Judy offer an example. Likewise, a parent and child and also the people in other unequal relationships may participate in many moments when they join in mutual engagement that is benefiting them both, though usually not in the same way or on the same level. We can see this even in studies of mother-infant interaction, e.g., in Tronick’s (1998) and others’ work. Obviously the two people are not the same, nor are they equal. Most importantly, in the therapist-client, the parent-child, and other similarly constructed unequal relationships the more powerful person must take primary responsibility for developing the relationship. The more powerful person has to keep trying to find ways to make the interactions growth fostering, i.e., moving toward fuller mutuality—and eventually equality. …
The issue of power may constitute another reason why we should all continue in ongoing peer or supervision groups because alone, we cannot easily become aware of what we’re not aware of. We all need other people’s input. Peer groups could add the stated goal of doing this inquiry about power for each other. In saying all this, we are really talking about trying to work beyond the values of our society, that is, when we talk about bringing authenticity, mutual empathy, and mutual empowerment to the relationship. …
It is not that [one person’s] greater power will mean less power for the [the other in the relationship]. As we’ve said, that kind of thinking usually follows from a notion of a “zerosum game.” It follows from patriarchal, power-over thinking. Instead, it is a question of reframing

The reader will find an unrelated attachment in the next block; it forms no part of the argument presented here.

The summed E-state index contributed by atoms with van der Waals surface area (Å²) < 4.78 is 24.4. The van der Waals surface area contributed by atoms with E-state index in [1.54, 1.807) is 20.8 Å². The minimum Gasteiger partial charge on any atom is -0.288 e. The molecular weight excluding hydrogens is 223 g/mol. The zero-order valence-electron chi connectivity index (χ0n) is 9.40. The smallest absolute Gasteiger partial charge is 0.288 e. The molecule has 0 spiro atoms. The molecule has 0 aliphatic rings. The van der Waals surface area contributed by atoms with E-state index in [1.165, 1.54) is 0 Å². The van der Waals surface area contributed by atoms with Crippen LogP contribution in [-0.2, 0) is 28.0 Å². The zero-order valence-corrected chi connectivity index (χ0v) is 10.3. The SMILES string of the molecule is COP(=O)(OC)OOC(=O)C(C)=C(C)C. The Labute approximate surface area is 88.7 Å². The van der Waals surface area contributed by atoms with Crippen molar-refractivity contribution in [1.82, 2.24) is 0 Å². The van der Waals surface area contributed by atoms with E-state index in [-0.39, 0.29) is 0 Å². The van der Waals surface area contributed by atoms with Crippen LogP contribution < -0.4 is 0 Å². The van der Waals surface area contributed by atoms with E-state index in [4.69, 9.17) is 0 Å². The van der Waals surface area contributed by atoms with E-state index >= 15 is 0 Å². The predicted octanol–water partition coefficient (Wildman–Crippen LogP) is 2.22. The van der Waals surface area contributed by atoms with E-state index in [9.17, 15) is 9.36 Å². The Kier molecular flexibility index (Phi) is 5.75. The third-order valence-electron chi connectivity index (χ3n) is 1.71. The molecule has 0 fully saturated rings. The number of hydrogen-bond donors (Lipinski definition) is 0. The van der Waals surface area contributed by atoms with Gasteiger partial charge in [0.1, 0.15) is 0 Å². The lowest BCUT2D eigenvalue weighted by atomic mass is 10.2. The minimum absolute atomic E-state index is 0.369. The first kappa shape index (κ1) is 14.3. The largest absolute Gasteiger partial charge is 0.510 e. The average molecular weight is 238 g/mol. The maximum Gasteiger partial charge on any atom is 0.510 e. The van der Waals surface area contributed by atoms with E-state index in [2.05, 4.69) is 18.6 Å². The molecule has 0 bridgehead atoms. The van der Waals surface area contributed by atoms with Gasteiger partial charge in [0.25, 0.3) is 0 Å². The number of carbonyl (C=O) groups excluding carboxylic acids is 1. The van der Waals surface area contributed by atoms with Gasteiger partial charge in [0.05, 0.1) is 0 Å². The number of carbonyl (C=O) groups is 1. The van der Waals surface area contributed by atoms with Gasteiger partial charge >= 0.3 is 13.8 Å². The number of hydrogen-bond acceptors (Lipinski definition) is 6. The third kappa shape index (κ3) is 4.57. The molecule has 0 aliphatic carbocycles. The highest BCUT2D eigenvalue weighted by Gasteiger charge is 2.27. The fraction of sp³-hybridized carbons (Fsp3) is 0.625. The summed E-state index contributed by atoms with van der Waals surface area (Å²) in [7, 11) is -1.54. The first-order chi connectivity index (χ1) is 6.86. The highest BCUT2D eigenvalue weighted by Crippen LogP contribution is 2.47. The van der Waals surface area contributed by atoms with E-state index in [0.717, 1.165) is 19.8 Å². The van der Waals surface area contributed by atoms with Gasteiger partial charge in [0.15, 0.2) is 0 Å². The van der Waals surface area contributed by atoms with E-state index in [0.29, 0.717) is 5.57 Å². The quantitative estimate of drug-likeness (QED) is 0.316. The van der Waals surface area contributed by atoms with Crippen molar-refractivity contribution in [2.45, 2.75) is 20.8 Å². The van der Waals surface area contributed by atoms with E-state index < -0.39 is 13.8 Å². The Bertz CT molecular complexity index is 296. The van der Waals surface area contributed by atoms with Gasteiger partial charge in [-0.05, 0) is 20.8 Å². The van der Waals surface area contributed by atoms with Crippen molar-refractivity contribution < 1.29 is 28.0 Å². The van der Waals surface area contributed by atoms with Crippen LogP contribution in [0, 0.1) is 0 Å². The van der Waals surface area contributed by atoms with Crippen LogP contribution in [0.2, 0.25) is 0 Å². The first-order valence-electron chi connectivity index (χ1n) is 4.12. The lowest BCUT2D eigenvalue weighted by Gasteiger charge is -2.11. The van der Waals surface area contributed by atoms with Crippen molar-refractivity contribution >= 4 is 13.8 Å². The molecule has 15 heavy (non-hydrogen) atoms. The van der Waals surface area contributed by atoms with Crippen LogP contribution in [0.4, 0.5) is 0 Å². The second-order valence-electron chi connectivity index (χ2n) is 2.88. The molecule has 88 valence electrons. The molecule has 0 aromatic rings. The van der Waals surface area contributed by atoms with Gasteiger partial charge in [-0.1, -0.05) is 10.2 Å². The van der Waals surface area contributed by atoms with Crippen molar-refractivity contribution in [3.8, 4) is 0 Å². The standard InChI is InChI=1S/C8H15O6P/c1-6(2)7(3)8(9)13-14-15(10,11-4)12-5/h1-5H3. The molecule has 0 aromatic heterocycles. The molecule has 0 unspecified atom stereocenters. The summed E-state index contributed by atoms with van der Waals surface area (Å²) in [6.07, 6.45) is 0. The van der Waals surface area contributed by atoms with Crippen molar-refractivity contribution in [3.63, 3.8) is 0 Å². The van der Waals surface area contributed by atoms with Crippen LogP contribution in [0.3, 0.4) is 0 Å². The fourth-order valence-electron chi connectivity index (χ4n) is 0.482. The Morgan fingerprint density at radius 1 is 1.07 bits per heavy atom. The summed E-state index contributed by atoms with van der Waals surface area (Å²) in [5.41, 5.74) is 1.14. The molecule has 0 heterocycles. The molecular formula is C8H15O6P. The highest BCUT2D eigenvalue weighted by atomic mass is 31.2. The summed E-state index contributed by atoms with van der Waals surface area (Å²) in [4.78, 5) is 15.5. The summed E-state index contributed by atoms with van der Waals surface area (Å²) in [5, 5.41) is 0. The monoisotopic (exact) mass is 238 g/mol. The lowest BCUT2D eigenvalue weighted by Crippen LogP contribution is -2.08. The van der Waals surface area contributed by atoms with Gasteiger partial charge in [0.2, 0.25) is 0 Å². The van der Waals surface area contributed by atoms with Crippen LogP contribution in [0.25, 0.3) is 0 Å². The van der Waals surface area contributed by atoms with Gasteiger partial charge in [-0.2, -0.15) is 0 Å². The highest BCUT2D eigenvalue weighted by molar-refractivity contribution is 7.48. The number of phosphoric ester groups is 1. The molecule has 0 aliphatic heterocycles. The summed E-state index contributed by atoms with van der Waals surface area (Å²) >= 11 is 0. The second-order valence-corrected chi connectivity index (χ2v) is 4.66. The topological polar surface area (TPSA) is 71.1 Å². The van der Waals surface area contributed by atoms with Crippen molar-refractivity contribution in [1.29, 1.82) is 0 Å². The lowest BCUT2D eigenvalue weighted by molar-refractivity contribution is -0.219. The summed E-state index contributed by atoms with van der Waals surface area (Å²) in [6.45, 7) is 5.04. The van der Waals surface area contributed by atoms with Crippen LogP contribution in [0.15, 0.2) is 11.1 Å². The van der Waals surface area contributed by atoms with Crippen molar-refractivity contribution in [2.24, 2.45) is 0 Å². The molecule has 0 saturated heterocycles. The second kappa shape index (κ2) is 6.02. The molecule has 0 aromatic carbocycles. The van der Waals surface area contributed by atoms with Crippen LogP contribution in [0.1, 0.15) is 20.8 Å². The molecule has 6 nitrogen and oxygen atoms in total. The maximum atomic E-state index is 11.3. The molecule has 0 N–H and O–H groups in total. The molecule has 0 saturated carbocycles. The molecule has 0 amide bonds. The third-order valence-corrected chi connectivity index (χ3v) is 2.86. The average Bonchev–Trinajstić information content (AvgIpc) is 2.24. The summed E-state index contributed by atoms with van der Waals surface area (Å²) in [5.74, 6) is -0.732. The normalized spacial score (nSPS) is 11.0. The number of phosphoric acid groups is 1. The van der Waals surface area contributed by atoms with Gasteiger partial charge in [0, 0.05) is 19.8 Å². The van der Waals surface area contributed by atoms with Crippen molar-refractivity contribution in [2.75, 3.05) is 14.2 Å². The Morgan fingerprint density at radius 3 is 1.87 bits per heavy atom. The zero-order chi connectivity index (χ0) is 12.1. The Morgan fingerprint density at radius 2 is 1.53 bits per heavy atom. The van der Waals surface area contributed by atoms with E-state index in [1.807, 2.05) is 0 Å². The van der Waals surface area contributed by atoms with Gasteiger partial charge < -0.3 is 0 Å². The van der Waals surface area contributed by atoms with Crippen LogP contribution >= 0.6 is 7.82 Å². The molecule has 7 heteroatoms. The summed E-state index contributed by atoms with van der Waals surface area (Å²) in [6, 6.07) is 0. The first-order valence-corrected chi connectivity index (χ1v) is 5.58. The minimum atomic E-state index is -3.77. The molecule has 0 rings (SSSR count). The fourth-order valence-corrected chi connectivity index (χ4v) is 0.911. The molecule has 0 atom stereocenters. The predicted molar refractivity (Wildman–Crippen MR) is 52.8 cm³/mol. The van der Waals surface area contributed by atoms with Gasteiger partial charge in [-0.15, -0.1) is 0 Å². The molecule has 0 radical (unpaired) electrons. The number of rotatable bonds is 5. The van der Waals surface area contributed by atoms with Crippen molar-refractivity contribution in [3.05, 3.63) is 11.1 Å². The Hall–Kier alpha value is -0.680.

the issue altogether in different terms. The answer is not to just flip over whoever is in the position of power so that the subordinates gain more power but continue operating in the same old dominant-subordinate framework. The issue is to create a new structure altogether. … But maybe we can contribute on an even broader scale in public life. Perhaps we can help to find the ways whereby less powerful groups of people can not only gain power but recast the operation of power, transform the very nature of power. This transformation would change life for all of us.
OK, that’s helpful, and who can disagree with the notion of mutual empowerment? But, I still don’t see what gives you any indication that people will choose to pursue mutually empowering relationships. The few have wielded power over the many for thousands of years. What makes you believe that this will ever change?
The irony here is that the strongest motivation to survive and thrive among humans is at the root of mutual empowerment. In order for an individual person to survive, she needs to be connected in life-affirming, emotional resonance with others. This connection flourishes when there is mutual empowerment among two or more people. Or, in simpler words, humans are most fulfilled, are happiest when they are loving – when they love and are loved. We all know the deep joy of being loving. We also know the deep pain when love is absent or taken away. Once again, it is the relatively unconscious establishment of our current dominant society over thousands of years which has left us disempowered and with the despair and resignation that we cannot experience such a strong presence of love in our lives.